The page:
Water polo is a team water sport played in a pool, combining elements of swimming, soccer, and basketball. Two teams, each with seven players (including a goalkeeper), compete to score goals by throwing a ball into the opponent's net. The game consists of four quarters, and the team with the most goals at the end wins. Players must tread water or swim constantly, as touching the bottom of the pool is not allowed. Skills required include swimming speed and endurance, ball handling, teamwork, and strategic thinking. Physical contact is common, making strength and resilience important.
Water polo is popular in countries like Hungary, Serbia, Italy, and the United States, with major competitions including the Olympic Games, FINA Water Polo World Championships, and various national leagues.
Water polo originated in the late 19th century, evolving from games played in rivers and lakes in England and Scotland. Initially resembling rugby in water, the sport became more structured with the formulation of rules. It was one of the first team sports introduced at the Olympic Games in 1900. Over the years, the game has seen significant changes. Early versions were much rougher and less regulated than today's game. The introduction of a smaller ball and changes in rules, like allowing players to catch the ball with only one hand, transformed it into a faster, more skillful sport, emphasizing swimming ability, strategy, and teamwork.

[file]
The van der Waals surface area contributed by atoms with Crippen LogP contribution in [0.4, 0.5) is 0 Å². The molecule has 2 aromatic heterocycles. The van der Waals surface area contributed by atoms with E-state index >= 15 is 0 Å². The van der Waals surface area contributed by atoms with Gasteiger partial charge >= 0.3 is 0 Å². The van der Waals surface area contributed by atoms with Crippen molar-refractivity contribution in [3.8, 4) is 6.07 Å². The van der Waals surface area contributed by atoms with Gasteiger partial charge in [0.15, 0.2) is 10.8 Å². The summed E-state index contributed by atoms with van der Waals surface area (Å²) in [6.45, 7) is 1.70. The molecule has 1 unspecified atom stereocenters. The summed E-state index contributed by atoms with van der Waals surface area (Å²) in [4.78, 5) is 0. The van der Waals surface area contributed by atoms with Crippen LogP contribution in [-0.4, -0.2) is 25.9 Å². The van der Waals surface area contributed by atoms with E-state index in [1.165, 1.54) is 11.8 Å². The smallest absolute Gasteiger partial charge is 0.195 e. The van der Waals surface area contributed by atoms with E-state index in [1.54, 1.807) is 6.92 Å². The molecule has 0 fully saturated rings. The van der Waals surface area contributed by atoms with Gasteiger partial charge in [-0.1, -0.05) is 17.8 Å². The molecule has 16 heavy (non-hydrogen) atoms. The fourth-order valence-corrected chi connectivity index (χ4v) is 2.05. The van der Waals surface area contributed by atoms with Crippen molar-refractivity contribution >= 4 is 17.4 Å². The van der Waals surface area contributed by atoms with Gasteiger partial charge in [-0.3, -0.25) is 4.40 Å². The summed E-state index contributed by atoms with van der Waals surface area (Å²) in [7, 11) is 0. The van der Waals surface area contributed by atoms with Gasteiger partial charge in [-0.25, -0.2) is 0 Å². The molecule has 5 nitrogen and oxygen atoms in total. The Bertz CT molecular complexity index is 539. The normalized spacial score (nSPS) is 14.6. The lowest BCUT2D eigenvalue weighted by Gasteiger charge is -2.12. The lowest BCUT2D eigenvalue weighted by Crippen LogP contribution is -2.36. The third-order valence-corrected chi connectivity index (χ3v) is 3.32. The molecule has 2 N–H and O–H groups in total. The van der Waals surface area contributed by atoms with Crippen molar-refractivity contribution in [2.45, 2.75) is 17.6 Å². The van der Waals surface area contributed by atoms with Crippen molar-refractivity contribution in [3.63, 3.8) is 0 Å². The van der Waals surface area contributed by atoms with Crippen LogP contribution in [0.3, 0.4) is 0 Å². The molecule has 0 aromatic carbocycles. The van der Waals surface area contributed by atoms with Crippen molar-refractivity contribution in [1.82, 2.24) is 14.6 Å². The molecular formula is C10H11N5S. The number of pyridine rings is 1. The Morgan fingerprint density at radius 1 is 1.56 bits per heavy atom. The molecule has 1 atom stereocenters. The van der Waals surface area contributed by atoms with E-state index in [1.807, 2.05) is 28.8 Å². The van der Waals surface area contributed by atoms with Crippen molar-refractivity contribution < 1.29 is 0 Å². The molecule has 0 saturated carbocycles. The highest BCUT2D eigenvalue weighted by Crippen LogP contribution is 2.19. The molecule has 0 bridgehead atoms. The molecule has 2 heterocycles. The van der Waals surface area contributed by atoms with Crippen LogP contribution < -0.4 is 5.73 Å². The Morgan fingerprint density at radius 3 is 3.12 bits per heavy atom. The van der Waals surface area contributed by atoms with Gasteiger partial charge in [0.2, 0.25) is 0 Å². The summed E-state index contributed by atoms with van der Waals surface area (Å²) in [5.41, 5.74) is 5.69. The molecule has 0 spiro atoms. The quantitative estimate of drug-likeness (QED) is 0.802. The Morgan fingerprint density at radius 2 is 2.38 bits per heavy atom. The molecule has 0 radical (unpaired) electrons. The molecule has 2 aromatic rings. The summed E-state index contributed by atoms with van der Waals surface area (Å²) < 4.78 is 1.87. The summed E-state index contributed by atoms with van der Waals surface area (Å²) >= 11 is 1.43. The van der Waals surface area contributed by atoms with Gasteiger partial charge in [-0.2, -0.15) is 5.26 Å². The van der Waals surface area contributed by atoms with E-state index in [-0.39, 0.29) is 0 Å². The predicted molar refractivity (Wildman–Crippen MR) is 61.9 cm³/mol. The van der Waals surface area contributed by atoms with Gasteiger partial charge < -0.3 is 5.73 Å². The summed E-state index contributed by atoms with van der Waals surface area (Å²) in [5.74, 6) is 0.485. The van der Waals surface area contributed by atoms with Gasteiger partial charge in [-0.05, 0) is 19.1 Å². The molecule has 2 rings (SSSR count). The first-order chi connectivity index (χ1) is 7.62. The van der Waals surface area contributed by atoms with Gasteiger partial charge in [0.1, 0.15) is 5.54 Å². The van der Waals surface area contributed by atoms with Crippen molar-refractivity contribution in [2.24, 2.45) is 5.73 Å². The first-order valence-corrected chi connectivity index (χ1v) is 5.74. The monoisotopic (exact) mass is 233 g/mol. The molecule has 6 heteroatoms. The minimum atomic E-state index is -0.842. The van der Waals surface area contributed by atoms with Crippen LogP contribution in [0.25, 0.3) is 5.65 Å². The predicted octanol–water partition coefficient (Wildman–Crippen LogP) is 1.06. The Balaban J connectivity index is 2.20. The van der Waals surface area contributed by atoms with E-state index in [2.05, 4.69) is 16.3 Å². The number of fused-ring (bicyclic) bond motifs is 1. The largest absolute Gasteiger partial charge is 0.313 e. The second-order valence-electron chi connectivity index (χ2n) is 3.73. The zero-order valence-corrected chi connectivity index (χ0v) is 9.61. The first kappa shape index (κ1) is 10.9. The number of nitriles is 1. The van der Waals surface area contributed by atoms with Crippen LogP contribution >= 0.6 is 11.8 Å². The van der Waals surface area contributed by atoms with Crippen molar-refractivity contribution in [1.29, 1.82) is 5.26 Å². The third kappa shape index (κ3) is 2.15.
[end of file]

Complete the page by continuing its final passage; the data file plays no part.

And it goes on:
Water polo is poised for growth with a focus on global expansion and inclusivity. Efforts to popularize the sport in new regions are gaining momentum, attracting diverse talent and audiences. Women's water polo is on the rise, with increased recognition and investment in female competitions. Technological advancements in water polo equipment and analytics are enhancing the game's efficiency and fairness.
The adaptation of rules to encourage more dynamic play and spectator engagement is gaining traction. Water polo's presence in multi-sport events like the Olympics and the expansion of international tournaments exemplify its role as an exciting and accessible water-based team sport with a bright future.
Water polo is played on a 30 meter (98 feet) by 20 meters (65 feet) with two teams of 7 players: one goalie and 6 field players. The objective of the game is to swim for the ball in the beginning and score a goal on your opposing team's net.
A water polo match has four eight-minute periods that combine for total 32-minute playing time. Time can be affected by the 30-second shot clock if the opposing team takes too long to shot, or fouls and penalties can also make the match last longer.
The minimum depth of water in water polo must be 1.8 meters (6 feet) for practicality purposes. Any lower than that and players won't be able to swim comfortably especially since field players cannot touch the ground when playing.